Summer Design Build 2022 in Traena, Norway

We welcome back some of our students who went to Traena, Norway to complete their Design/Build with Daniel Winterbottom and co-instructors Luka Jelusic and Mate Rupic! 

A group of 16 students, some matriculated at UW, left the US in the middle of June 2022 to work on a design/build project on a small island off the coast of Norway for five weeks. Students were asked to create a unique space that could be offered year-round to the local community as a place to gather. They also wanted the space to feature an outdoor kitchen, classroom, community garden and hold community events such as their annual summer music festival. 

Students spent the first week designing and collaborating, leaving the following three weeks for building and implementation. Before beginning the design process, they had a chance to tour the island and visit some local landmarks. They met some of the locals to learn about their lifestyle and hear input on what exactly the community needed. Students, working in groups of four, began conceptualizing and iterating potential ideas and designs for the site. Overall, the group agreed that they wanted to create an area that met the community’s needs while paying homage to Traena’s unique culture, identity and history. At the end of the week, each group presented their proposal to the community and let them select which project they connected with the most.

Building began during the second week of their stay. As always, the proposal would not come out exactly as planned and some aspects would have to be altered so that it was feasible given the small time span and allotted resources. 

Students were led in sketching exercises by Daniel Winterbottom throughout their time there. Students traveled back to mainland Norway to visit Oslo and Bergen for their final week.

Here are some of the process and final images of the students’ amazing work abroad!


  Site Dedication


“The tides rolling into the island bring new people/visitors, new stories and even concerns from the outside world. But at the heart of the island is a community, whose intimate relationships form a resiliency that attracts the wayward and longing for respite to stay while deflecting the negative and worries of the world back out to the sea. That this haven seemingly at the end of the world away is a vibrant beacon of humanity. Our design lies at the center of Traena, and pulls people in formally. That line continues throughout the site consistently redirecting attention towards the central area (to other people in the space) and eventually dissipates or “recedes” back out in the landscape and to sea from where people came.”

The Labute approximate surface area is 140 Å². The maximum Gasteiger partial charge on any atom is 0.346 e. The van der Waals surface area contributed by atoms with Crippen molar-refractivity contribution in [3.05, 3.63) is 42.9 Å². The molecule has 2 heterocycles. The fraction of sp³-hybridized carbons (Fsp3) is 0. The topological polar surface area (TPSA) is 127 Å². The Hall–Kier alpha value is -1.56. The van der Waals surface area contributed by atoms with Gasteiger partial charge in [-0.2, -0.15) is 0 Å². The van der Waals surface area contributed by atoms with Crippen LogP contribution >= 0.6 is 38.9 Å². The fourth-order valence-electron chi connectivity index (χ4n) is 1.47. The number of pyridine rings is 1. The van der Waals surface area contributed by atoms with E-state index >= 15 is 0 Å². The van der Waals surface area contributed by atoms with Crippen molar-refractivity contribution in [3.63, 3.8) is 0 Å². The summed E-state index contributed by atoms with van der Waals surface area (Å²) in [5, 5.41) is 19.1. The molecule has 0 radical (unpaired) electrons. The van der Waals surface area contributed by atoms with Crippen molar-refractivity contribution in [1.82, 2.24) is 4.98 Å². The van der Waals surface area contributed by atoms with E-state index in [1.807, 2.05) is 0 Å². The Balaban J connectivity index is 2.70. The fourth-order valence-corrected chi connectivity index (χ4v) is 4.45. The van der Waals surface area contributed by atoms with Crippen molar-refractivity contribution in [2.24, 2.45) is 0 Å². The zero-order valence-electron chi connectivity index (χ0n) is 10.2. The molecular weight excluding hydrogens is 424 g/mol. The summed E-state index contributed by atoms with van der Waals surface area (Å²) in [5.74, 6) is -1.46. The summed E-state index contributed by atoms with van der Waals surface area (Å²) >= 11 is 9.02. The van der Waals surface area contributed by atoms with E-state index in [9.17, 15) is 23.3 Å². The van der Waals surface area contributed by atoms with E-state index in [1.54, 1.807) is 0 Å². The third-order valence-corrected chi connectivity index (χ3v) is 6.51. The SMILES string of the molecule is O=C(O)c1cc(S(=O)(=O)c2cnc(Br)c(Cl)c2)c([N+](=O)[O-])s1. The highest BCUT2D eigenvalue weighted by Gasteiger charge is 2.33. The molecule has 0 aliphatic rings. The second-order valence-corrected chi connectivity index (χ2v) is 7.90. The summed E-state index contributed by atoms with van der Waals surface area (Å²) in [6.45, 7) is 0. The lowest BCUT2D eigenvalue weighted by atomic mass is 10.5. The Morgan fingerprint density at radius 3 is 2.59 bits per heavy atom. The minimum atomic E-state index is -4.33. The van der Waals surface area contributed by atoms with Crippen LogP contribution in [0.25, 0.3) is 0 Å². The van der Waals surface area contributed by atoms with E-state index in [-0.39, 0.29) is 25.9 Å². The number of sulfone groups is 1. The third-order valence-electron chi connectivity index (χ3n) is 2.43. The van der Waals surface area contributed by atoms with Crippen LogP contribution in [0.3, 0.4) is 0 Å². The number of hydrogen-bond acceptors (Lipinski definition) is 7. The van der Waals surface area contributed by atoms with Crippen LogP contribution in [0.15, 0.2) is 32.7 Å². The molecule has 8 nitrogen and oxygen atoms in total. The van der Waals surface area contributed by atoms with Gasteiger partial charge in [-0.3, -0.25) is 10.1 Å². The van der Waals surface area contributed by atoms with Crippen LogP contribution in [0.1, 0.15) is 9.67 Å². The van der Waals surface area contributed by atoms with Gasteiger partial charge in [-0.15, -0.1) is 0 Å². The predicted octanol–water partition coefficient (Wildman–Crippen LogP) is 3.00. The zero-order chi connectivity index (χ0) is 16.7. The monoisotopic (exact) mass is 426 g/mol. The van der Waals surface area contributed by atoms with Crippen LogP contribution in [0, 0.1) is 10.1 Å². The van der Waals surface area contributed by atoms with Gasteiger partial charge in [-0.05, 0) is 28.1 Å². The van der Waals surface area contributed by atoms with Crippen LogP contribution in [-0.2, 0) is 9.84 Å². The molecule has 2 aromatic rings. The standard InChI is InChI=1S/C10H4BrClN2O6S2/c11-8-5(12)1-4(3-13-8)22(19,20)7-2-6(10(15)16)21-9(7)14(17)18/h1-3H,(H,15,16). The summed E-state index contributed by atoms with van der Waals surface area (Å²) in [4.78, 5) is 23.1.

– Grant Guliano MLA, UC Berkeley


Photo credit: Maron Bernardino, Heather Fortunato, Jenna Simpson

Announcing our 2022 WASLA + UWLA Capstone Award Winners

At long last, we would like to thank everyone who submitted their work to the WASLA Awards this year.  We appreciate your participation during such a busy year and spring quarter!   

Congratulations to our National ASLA Student Award winners:  Heewon Kim, BLA Merit Award; Reed Lewis, BLA Honor Award; Hoilok Heather Lam, MLA Merit Award; Sarah Lukins, MLA Merit Award; Erin Irby, MLA Honor Award, and Erynne van Zee, MLA Honor Award. 

We would also like to thank our juries for the many hours they put in thoughtfully reviewing the work.

BLA Jury: 

Carrie Culp, Tori Halligan, Noelle Higgins, Vaughn Rinner

MLA Jury: 

Benjamin Barrett, Curtis LaPierre, Vaughn Rinner, JB Seyfried

Foundation Studio Jury: 

Katey Bean (HNTB), Ted Benge (Swift Co.),
Steve Cecil (Steven Cecil Design & Planning), and Scott Melbourne (MxM)

Advanced Studio Jury: 

Hasti Afkham (LMN), Simba Gu, 

Kim Rooney (Kim Rooney Design), and JB Seyfried (GGN)

Technical Course Jury: 

Kim Rooney (Kim Rooney Design) and Jesse Shan (Swift Co.)

Capstone Jury:
Billy Fleming (Wilks Family Director, McHarg Center, UPenn)

Shannon Lee (Principal, Mithun)